One year later: what Manitoba Hydro learned from the October 2019 storm

Line workers in a bucket truck.

In October 2019, Manitoba was hit by one of the worst early-winter storms in its’ history.

Starting October 10—the beginning of Canada’s Thanksgiving long weekend—more than one foot of heavy, wet snow fell over two days in Winnipeg, the province’s capital city. In rural areas, drifting snow blocked all road travel.

“We’re used to winter blizzards on the Canadian Prairies, but not in early October,” said Shane Mailey

Manitoba Hydro’s Vice-President of Operations. “The damage the storm caused to our energy grid was severe. Wet snow clung to leaves still on the trees and thousands of trees in Winnipeg broke under the weight, taking out power lines throughout the city.”

“Outside Winnipeg to the west and north, snow and fierce winds brought down approximately 620 miles of wood pole distribution lines, snapping approximately 4,000 poles. More than 300 steel transmission towers also were damaged,” he said.

Mailey said within minutes, Manitoba Hydro found itself dealing with an unprecedented number of outages in Winnipeg and rural areas. More than 160,000 customers lost power during the storm, some of them more than once. For perspective, our total electric customer base is 593,490.

“The sheer scale of the storm damage was unparalleled,” he said. “A limited provincial state of emergency was called on October 12 and for the first time, Manitoba Hydro invoked our mutual assistance agreement with neighboring electric companies: Minnesota Power, Hydro One of Ontario and SaskPower of Saskatchewan.” (The state of emergency ended on October 25, when power was restored to all customers.)

Mailey said even before the last customer was restored, the provincial utility began a review of its performance.

“A severe weather event liked we experienced can have widespread consequences to our system and to our customers, and that we need to be ready to respond quickly and in a coordinated way to continue to provide safe, reliable energy when it’s needed most,” he said. “And through our experience, if we can share what we learned and help other utilities facing a similar event, that serves the greater good.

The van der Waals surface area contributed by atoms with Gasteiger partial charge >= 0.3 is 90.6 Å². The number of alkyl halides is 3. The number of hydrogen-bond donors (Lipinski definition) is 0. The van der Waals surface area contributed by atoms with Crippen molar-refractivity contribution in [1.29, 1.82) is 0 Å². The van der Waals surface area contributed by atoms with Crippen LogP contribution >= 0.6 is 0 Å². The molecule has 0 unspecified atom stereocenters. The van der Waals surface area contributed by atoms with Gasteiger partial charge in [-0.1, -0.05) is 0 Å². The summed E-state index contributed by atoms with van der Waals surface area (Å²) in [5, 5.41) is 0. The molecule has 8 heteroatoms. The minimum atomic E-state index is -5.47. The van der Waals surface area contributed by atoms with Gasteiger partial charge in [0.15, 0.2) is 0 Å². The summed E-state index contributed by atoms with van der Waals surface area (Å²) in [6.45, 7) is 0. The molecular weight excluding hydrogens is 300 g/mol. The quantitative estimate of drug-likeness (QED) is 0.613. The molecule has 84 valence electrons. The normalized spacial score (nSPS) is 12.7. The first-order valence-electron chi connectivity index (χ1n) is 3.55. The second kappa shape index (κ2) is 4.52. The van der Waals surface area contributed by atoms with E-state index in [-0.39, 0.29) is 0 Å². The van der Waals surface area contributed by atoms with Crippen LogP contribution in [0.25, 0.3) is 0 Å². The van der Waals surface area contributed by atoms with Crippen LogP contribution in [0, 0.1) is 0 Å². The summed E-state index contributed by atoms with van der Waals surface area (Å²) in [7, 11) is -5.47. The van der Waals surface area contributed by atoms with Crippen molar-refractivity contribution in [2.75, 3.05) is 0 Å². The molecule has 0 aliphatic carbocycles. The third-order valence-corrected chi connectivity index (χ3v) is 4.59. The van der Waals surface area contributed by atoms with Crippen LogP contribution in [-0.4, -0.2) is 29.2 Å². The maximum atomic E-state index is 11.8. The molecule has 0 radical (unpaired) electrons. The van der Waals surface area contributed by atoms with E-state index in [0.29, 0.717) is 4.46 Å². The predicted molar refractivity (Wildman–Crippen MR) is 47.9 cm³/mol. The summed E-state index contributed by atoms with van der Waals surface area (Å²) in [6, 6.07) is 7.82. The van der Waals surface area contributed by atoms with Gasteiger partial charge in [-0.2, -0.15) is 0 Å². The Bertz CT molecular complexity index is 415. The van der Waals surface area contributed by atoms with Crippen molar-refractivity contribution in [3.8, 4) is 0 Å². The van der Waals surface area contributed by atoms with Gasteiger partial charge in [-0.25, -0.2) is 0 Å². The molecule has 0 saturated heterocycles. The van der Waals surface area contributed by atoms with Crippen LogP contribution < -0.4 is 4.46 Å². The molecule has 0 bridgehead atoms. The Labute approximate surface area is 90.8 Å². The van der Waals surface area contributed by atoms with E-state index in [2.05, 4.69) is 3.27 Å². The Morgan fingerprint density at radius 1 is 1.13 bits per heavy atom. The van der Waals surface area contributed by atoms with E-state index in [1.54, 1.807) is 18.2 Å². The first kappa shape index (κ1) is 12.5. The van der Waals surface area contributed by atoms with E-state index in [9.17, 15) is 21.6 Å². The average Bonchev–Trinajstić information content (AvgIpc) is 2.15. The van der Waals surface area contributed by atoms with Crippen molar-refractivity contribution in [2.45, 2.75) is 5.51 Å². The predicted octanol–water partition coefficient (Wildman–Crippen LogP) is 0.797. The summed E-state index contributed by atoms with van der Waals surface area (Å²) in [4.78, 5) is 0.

“Our after-action report and improvement plan, completed early in 2020, found we did many things right. But in events like this, patting yourself on the back won’t necessarily help you in another major emergency. Through our ongoing emergency planning and the dedication of our employees, our goal is to continually strive to serve our customers better.”

Because of the scope of the damage to Manitoba’s grid, Mailey said one of the key lessons learned was that was a slight delay in getting the right contractors and other suppliers to provide services and materials quickly.

“We’re reviewing our service agreements to see if any additions or revisions need to be put in place, he said. “This will make goods and services more readily available in the event of a future emergency.”

On that theme, Mailey said the huge amount of key materials, such as wood poles, needed for the massive storm response were in short supply.

“One of the lessons we learned was that inventory levels of key materials should be reviewed regularly—and tracked,” he said. “Senior leaders also must decide on the optimum level of materials to have on hand versus what can be sourced quickly. We also found having experienced material coordinators at the table of the emergency operations center improved our coordination in getting the right materials delivered to the field, which is critical in an event such as this.

“We’re also looking more closely at our transmission and distribution systems’ resilience, including design standards, in the context of changing weather patterns, and are asking why our system behaved as it did during the storm,” he said. “This includes studying potential changes to design standards to ensure more robust structures and more redundancy in our energy grid.”

Mailey added it’s vital to talk to customers and other stakeholders often and honestly during an emergency via social media, news media, and in person.

“We learned the importance of having up-to-date and easily accessible lists of local government contacts, indigenous leaders, agricultural groups, major customers and provincial officials in different departments across the province. While we had most of that in place, ensuring that the right people within the company could access that information as required is an absolute must. We improved a number of our systems in that regard,” Mailey said.

“Finally, simple, ongoing communication with customers is also critical for managing their expectations and ensuring they have the information they need to make informed decisions,” he said. “It also lets them know that you know the hardships they are facing. We found it built a better relationship between us and our customers.”

As the storm restoration was the first time Manitoba Hydro called on its mutual assistance partners, Mailey said the goal now is to get to know them better when things are quiet.

“The invaluable help of our mutual assistance partners allowed us to respond to last year’s winter storm effectively and efficiently,“ he said. “We’re considering conducting mutual assistance training exercises as part of our emergency preparedness and response planning so that we understand each other’s construction, equipment, and safety standards.”